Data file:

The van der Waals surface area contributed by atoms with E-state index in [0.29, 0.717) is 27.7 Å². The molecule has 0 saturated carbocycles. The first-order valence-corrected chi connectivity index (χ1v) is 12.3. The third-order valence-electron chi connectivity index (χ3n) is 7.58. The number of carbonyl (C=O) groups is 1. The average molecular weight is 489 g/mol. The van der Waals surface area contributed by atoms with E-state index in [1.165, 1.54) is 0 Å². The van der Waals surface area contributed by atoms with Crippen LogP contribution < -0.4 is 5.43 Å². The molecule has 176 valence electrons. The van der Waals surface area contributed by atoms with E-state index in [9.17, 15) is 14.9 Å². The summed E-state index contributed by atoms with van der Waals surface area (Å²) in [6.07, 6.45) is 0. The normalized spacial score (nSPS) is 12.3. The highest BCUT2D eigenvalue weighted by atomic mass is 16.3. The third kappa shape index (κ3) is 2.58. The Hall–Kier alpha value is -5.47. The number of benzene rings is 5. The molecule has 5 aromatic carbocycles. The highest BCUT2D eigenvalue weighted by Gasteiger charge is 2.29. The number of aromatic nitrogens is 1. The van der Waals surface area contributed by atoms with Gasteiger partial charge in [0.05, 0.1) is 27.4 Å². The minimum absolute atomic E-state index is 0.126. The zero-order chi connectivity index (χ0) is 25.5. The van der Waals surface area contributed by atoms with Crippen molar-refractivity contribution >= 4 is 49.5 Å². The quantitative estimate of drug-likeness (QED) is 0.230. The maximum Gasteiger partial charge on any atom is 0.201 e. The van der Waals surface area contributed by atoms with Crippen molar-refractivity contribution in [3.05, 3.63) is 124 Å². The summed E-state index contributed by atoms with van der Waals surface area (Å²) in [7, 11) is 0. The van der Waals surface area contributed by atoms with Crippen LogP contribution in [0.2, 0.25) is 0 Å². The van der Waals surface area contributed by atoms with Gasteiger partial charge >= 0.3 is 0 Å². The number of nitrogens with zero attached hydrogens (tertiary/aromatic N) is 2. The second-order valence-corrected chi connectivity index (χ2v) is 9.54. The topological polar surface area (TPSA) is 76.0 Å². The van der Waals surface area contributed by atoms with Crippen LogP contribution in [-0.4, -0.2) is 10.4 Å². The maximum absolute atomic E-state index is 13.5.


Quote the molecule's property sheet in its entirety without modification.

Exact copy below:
The van der Waals surface area contributed by atoms with E-state index in [0.29, 0.717) is 27.7 Å². The molecule has 0 saturated carbocycles. The first-order valence-corrected chi connectivity index (χ1v) is 12.3. The third-order valence-electron chi connectivity index (χ3n) is 7.58. The number of carbonyl (C=O) groups is 1. The average molecular weight is 489 g/mol. The van der Waals surface area contributed by atoms with E-state index in [1.165, 1.54) is 0 Å². The van der Waals surface area contributed by atoms with Crippen LogP contribution < -0.4 is 5.43 Å². The molecule has 176 valence electrons. The van der Waals surface area contributed by atoms with E-state index in [9.17, 15) is 14.9 Å². The summed E-state index contributed by atoms with van der Waals surface area (Å²) in [6.07, 6.45) is 0. The normalized spacial score (nSPS) is 12.3. The highest BCUT2D eigenvalue weighted by atomic mass is 16.3. The third kappa shape index (κ3) is 2.58. The Hall–Kier alpha value is -5.47. The number of benzene rings is 5. The molecule has 5 aromatic carbocycles. The highest BCUT2D eigenvalue weighted by Gasteiger charge is 2.29. The number of aromatic nitrogens is 1. The van der Waals surface area contributed by atoms with Gasteiger partial charge in [0.05, 0.1) is 27.4 Å². The minimum absolute atomic E-state index is 0.126. The zero-order chi connectivity index (χ0) is 25.5. The van der Waals surface area contributed by atoms with Crippen molar-refractivity contribution >= 4 is 49.5 Å². The quantitative estimate of drug-likeness (QED) is 0.230. The maximum Gasteiger partial charge on any atom is 0.201 e. The van der Waals surface area contributed by atoms with Crippen molar-refractivity contribution in [3.05, 3.63) is 124 Å². The summed E-state index contributed by atoms with van der Waals surface area (Å²) in [7, 11) is 0. The van der Waals surface area contributed by atoms with Crippen LogP contribution in [0.2, 0.25) is 0 Å². The van der Waals surface area contributed by atoms with Gasteiger partial charge >= 0.3 is 0 Å². The number of nitrogens with zero attached hydrogens (tertiary/aromatic N) is 2. The second-order valence-corrected chi connectivity index (χ2v) is 9.54. The topological polar surface area (TPSA) is 76.0 Å². The van der Waals surface area contributed by atoms with Crippen LogP contribution in [-0.4, -0.2) is 10.4 Å². The maximum absolute atomic E-state index is 13.5.